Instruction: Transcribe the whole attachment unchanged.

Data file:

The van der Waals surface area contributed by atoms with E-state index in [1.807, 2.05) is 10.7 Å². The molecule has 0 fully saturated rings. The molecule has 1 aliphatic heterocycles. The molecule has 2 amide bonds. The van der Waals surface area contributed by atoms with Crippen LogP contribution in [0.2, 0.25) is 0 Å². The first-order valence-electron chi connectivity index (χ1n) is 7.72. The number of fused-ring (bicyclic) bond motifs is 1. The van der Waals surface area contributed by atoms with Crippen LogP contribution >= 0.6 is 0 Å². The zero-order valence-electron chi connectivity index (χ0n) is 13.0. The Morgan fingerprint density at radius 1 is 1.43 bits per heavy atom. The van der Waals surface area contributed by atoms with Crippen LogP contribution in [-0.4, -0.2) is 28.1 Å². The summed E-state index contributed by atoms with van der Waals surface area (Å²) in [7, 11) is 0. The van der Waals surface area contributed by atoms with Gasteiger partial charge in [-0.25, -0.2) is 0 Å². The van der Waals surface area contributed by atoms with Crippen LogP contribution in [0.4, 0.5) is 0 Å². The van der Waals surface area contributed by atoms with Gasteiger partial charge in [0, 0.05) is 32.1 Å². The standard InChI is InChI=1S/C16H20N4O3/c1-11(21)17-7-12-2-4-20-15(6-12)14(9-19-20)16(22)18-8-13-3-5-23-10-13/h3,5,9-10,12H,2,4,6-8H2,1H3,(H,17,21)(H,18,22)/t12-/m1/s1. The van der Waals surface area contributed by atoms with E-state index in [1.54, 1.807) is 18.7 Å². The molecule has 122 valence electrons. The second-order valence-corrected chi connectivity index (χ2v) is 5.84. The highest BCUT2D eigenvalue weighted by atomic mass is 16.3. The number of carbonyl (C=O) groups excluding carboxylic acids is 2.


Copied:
The van der Waals surface area contributed by atoms with E-state index in [1.807, 2.05) is 10.7 Å². The molecule has 0 fully saturated rings. The molecule has 1 aliphatic heterocycles. The molecule has 2 amide bonds. The van der Waals surface area contributed by atoms with Crippen LogP contribution in [0.2, 0.25) is 0 Å². The first-order valence-electron chi connectivity index (χ1n) is 7.72. The number of fused-ring (bicyclic) bond motifs is 1. The van der Waals surface area contributed by atoms with Crippen LogP contribution >= 0.6 is 0 Å². The zero-order valence-electron chi connectivity index (χ0n) is 13.0. The Morgan fingerprint density at radius 1 is 1.43 bits per heavy atom. The van der Waals surface area contributed by atoms with Crippen LogP contribution in [-0.4, -0.2) is 28.1 Å². The summed E-state index contributed by atoms with van der Waals surface area (Å²) in [7, 11) is 0. The van der Waals surface area contributed by atoms with Gasteiger partial charge in [-0.25, -0.2) is 0 Å². The van der Waals surface area contributed by atoms with Crippen LogP contribution in [0.4, 0.5) is 0 Å². The van der Waals surface area contributed by atoms with Gasteiger partial charge in [0, 0.05) is 32.1 Å². The standard InChI is InChI=1S/C16H20N4O3/c1-11(21)17-7-12-2-4-20-15(6-12)14(9-19-20)16(22)18-8-13-3-5-23-10-13/h3,5,9-10,12H,2,4,6-8H2,1H3,(H,17,21)(H,18,22)/t12-/m1/s1. The van der Waals surface area contributed by atoms with E-state index in [1.54, 1.807) is 18.7 Å². The molecule has 122 valence electrons. The second-order valence-corrected chi connectivity index (χ2v) is 5.84. The highest BCUT2D eigenvalue weighted by atomic mass is 16.3. The number of carbonyl (C=O) groups excluding carboxylic acids is 2.